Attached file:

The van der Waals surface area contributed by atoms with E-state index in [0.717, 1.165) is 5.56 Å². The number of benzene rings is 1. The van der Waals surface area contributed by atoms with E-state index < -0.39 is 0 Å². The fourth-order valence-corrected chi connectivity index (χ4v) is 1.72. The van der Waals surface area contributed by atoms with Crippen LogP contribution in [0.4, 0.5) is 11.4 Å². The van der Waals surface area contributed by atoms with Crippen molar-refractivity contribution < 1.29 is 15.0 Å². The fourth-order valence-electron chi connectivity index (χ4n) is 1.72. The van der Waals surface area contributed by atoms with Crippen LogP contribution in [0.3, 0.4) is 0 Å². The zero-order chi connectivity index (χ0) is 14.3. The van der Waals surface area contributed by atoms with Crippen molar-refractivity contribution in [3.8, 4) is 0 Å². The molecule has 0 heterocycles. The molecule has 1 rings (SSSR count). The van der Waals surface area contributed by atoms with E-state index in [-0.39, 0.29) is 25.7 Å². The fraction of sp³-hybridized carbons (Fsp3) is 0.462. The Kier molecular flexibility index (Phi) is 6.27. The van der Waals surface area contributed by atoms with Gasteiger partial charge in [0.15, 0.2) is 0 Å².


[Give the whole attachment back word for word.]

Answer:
The van der Waals surface area contributed by atoms with E-state index in [0.717, 1.165) is 5.56 Å². The number of benzene rings is 1. The van der Waals surface area contributed by atoms with E-state index < -0.39 is 0 Å². The fourth-order valence-corrected chi connectivity index (χ4v) is 1.72. The van der Waals surface area contributed by atoms with Crippen LogP contribution in [0.4, 0.5) is 11.4 Å². The van der Waals surface area contributed by atoms with Crippen molar-refractivity contribution < 1.29 is 15.0 Å². The fourth-order valence-electron chi connectivity index (χ4n) is 1.72. The van der Waals surface area contributed by atoms with Crippen LogP contribution in [0.3, 0.4) is 0 Å². The zero-order chi connectivity index (χ0) is 14.3. The van der Waals surface area contributed by atoms with Crippen molar-refractivity contribution in [3.8, 4) is 0 Å². The molecule has 0 heterocycles. The molecule has 1 rings (SSSR count). The van der Waals surface area contributed by atoms with E-state index in [-0.39, 0.29) is 25.7 Å². The fraction of sp³-hybridized carbons (Fsp3) is 0.462. The Kier molecular flexibility index (Phi) is 6.27. The van der Waals surface area contributed by atoms with Gasteiger partial charge in [0.15, 0.2) is 0 Å².